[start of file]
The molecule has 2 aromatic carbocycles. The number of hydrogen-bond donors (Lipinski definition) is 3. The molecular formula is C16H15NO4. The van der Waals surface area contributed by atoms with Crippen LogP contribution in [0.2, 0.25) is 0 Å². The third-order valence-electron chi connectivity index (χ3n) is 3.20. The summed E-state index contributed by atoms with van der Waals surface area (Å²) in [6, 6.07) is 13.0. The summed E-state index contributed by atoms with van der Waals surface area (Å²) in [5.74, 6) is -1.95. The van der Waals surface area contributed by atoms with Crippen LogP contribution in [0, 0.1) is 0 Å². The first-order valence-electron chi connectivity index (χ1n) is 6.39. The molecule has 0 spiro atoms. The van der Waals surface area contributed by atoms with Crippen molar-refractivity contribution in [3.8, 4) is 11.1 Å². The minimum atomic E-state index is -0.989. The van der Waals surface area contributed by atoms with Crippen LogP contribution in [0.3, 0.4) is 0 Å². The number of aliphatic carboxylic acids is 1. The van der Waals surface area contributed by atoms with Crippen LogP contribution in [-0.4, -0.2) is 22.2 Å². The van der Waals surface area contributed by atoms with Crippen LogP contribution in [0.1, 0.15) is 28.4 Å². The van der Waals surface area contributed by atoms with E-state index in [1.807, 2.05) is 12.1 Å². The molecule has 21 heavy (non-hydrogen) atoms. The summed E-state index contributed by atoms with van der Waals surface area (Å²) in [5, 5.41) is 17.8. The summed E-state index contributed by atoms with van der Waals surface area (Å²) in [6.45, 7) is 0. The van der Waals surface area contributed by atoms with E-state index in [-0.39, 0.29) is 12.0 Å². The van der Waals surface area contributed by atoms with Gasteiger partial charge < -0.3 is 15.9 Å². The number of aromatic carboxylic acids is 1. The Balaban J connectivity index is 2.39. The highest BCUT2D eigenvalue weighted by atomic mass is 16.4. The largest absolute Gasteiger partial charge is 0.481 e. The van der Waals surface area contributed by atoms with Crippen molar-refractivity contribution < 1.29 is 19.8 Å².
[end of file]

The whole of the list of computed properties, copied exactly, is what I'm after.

The molecule has 2 aromatic carbocycles. The number of hydrogen-bond donors (Lipinski definition) is 3. The molecular formula is C16H15NO4. The van der Waals surface area contributed by atoms with Crippen LogP contribution in [0.2, 0.25) is 0 Å². The third-order valence-electron chi connectivity index (χ3n) is 3.20. The summed E-state index contributed by atoms with van der Waals surface area (Å²) in [6, 6.07) is 13.0. The summed E-state index contributed by atoms with van der Waals surface area (Å²) in [5.74, 6) is -1.95. The van der Waals surface area contributed by atoms with Crippen LogP contribution in [0, 0.1) is 0 Å². The first-order valence-electron chi connectivity index (χ1n) is 6.39. The molecule has 0 spiro atoms. The van der Waals surface area contributed by atoms with Crippen molar-refractivity contribution in [3.8, 4) is 11.1 Å². The minimum atomic E-state index is -0.989. The van der Waals surface area contributed by atoms with Crippen LogP contribution in [0.3, 0.4) is 0 Å². The number of aliphatic carboxylic acids is 1. The van der Waals surface area contributed by atoms with Crippen LogP contribution in [-0.4, -0.2) is 22.2 Å². The van der Waals surface area contributed by atoms with Crippen LogP contribution in [0.1, 0.15) is 28.4 Å². The van der Waals surface area contributed by atoms with E-state index in [1.807, 2.05) is 12.1 Å². The molecule has 21 heavy (non-hydrogen) atoms. The summed E-state index contributed by atoms with van der Waals surface area (Å²) in [5, 5.41) is 17.8. The summed E-state index contributed by atoms with van der Waals surface area (Å²) in [6.45, 7) is 0. The van der Waals surface area contributed by atoms with E-state index in [-0.39, 0.29) is 12.0 Å². The van der Waals surface area contributed by atoms with Gasteiger partial charge < -0.3 is 15.9 Å². The number of aromatic carboxylic acids is 1. The Balaban J connectivity index is 2.39. The highest BCUT2D eigenvalue weighted by atomic mass is 16.4. The largest absolute Gasteiger partial charge is 0.481 e. The van der Waals surface area contributed by atoms with Crippen molar-refractivity contribution < 1.29 is 19.8 Å².